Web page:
Days and Nights in the Forest | Chicago Reader
click to enlarge days_and_nights_in_the_forest-1_web.jpg

Days and Nights in the Forest

To explain why Days and Nights in the Forest (1970) is a masterpiece is a bit like explaining why flowers are beautiful: the film's glories are so natural and self-evident that describing them feels redundant. One of the airiest of great movies, Days and Nights seems lightweight and plotless—yet it reveals countless insights into its characters, setting, and theme. Along with Aparajito (1956), Charulata (1964), and The Home and the World (1984), it represents the epitome of Ray's talents—his ability to divine universal meaning from observations of local behavior, his nuanced approach to character, the way he makes time's passing seem mellifluous—yet it displays these talents so modestly that you may not recognize them at first. CONTINUE READING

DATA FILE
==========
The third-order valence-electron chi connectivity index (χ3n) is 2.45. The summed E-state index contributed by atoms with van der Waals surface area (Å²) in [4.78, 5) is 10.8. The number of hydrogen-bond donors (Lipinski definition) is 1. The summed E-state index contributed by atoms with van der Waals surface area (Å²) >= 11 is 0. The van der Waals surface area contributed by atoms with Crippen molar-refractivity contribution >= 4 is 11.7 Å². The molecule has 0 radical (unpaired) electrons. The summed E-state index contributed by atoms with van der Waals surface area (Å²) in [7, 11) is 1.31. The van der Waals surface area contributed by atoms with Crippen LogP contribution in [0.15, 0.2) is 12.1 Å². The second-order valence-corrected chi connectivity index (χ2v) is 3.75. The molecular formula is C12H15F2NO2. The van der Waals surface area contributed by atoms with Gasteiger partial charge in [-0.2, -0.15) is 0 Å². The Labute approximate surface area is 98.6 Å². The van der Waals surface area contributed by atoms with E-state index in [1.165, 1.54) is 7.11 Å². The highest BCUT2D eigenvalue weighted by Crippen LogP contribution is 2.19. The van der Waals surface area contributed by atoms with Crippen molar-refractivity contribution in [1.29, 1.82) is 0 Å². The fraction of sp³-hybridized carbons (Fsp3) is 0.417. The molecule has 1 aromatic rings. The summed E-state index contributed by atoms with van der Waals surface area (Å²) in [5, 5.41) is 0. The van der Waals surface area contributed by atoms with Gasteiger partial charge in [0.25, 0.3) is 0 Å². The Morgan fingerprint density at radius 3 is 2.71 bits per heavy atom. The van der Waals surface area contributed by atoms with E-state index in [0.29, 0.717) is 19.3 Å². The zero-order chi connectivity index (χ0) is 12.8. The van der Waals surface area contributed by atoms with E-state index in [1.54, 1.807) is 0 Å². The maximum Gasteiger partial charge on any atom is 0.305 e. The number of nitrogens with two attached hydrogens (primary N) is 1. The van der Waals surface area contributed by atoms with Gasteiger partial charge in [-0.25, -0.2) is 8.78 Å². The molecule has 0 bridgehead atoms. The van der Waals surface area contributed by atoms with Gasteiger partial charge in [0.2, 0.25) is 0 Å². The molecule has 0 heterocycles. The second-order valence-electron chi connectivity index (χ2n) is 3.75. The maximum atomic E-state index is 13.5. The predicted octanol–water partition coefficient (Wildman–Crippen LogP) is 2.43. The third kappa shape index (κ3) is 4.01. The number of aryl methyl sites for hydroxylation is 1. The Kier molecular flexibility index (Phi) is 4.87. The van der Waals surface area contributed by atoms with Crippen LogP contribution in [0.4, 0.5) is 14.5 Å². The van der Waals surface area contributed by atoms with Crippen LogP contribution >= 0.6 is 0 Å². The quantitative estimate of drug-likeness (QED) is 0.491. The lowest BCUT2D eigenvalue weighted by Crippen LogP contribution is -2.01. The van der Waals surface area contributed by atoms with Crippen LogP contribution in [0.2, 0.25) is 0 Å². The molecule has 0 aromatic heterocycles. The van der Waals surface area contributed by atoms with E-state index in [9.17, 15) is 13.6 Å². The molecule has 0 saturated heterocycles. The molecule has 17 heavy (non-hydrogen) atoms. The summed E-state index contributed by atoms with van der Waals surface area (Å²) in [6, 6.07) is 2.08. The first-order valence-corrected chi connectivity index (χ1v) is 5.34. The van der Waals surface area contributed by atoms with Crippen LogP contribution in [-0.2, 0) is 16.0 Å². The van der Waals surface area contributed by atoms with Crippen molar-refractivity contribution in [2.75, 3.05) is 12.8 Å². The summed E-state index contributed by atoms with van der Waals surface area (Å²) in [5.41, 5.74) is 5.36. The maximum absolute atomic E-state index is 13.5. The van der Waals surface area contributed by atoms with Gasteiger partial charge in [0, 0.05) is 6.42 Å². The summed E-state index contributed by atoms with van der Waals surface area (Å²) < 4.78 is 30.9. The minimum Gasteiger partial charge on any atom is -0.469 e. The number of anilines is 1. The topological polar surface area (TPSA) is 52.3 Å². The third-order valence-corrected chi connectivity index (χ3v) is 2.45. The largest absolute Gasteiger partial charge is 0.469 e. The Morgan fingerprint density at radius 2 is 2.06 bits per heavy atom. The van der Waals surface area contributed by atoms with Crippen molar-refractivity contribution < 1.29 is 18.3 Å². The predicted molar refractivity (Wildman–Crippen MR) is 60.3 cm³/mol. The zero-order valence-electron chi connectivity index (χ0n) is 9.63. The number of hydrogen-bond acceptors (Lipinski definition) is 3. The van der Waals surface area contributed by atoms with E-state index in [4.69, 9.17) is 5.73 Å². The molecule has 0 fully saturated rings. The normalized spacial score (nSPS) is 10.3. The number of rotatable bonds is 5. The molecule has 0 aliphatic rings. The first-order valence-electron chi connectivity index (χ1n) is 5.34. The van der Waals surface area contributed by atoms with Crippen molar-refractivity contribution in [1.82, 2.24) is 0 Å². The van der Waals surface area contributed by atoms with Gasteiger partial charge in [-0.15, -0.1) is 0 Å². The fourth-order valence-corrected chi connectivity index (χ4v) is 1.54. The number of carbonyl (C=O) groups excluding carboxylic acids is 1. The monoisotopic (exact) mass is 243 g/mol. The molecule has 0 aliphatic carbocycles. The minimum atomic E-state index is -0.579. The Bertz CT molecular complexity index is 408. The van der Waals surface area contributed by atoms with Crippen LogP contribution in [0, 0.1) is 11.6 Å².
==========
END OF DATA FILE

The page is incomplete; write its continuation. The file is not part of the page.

Cast information not available at this time.

What others are saying

  • Reviews/comments

    Subscribe to this thread:

    Add a review

    Roll over stars and click to rate.

    Now Playing

    By Film...

    By Theater...